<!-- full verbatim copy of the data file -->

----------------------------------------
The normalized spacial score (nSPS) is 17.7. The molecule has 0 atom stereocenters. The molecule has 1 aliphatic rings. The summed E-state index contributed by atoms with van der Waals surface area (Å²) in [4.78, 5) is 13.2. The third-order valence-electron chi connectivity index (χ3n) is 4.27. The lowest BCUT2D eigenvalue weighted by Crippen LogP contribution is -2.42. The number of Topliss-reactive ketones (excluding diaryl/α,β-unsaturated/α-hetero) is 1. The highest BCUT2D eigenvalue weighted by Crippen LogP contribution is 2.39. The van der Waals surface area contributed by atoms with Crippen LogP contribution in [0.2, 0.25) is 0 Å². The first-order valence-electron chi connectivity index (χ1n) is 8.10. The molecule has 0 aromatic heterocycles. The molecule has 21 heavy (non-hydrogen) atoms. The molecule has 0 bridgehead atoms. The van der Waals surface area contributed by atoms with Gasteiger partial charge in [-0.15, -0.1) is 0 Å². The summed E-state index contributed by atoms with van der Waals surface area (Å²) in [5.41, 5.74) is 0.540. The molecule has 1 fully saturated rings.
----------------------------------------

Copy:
The normalized spacial score (nSPS) is 17.7. The molecule has 0 atom stereocenters. The molecule has 1 aliphatic rings. The summed E-state index contributed by atoms with van der Waals surface area (Å²) in [4.78, 5) is 13.2. The third-order valence-electron chi connectivity index (χ3n) is 4.27. The lowest BCUT2D eigenvalue weighted by Crippen LogP contribution is -2.42. The number of Topliss-reactive ketones (excluding diaryl/α,β-unsaturated/α-hetero) is 1. The highest BCUT2D eigenvalue weighted by Crippen LogP contribution is 2.39. The van der Waals surface area contributed by atoms with Crippen LogP contribution in [0.2, 0.25) is 0 Å². The first-order valence-electron chi connectivity index (χ1n) is 8.10. The molecule has 0 aromatic heterocycles. The molecule has 21 heavy (non-hydrogen) atoms. The molecule has 0 bridgehead atoms. The van der Waals surface area contributed by atoms with Gasteiger partial charge in [-0.15, -0.1) is 0 Å². The summed E-state index contributed by atoms with van der Waals surface area (Å²) in [5.41, 5.74) is 0.540. The molecule has 1 fully saturated rings.